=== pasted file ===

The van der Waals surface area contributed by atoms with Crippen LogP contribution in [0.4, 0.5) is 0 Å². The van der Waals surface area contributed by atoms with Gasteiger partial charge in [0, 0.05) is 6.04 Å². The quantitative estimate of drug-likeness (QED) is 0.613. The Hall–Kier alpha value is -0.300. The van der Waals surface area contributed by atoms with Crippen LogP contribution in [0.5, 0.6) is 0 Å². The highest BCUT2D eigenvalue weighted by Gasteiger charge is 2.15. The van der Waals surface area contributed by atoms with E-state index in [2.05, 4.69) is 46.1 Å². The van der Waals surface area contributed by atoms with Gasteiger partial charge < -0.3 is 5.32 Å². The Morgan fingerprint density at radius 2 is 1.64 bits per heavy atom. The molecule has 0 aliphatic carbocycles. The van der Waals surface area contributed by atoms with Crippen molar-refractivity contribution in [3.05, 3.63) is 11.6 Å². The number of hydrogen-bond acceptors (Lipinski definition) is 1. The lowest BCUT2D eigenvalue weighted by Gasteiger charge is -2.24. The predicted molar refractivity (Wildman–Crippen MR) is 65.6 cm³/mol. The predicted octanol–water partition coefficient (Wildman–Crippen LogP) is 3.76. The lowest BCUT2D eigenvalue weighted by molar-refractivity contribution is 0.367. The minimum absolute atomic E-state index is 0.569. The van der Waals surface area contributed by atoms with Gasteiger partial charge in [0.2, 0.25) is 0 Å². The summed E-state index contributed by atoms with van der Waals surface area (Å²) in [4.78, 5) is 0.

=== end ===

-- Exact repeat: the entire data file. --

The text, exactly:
The van der Waals surface area contributed by atoms with Crippen LogP contribution in [0.4, 0.5) is 0 Å². The van der Waals surface area contributed by atoms with Gasteiger partial charge in [0, 0.05) is 6.04 Å². The quantitative estimate of drug-likeness (QED) is 0.613. The Hall–Kier alpha value is -0.300. The van der Waals surface area contributed by atoms with Crippen LogP contribution in [0.5, 0.6) is 0 Å². The highest BCUT2D eigenvalue weighted by Gasteiger charge is 2.15. The van der Waals surface area contributed by atoms with E-state index in [2.05, 4.69) is 46.1 Å². The van der Waals surface area contributed by atoms with Gasteiger partial charge < -0.3 is 5.32 Å². The Morgan fingerprint density at radius 2 is 1.64 bits per heavy atom. The molecule has 0 aliphatic carbocycles. The van der Waals surface area contributed by atoms with Crippen molar-refractivity contribution in [3.05, 3.63) is 11.6 Å². The number of hydrogen-bond acceptors (Lipinski definition) is 1. The lowest BCUT2D eigenvalue weighted by Gasteiger charge is -2.24. The predicted molar refractivity (Wildman–Crippen MR) is 65.6 cm³/mol. The predicted octanol–water partition coefficient (Wildman–Crippen LogP) is 3.76. The lowest BCUT2D eigenvalue weighted by molar-refractivity contribution is 0.367. The minimum absolute atomic E-state index is 0.569. The van der Waals surface area contributed by atoms with Gasteiger partial charge in [0.2, 0.25) is 0 Å². The summed E-state index contributed by atoms with van der Waals surface area (Å²) in [4.78, 5) is 0.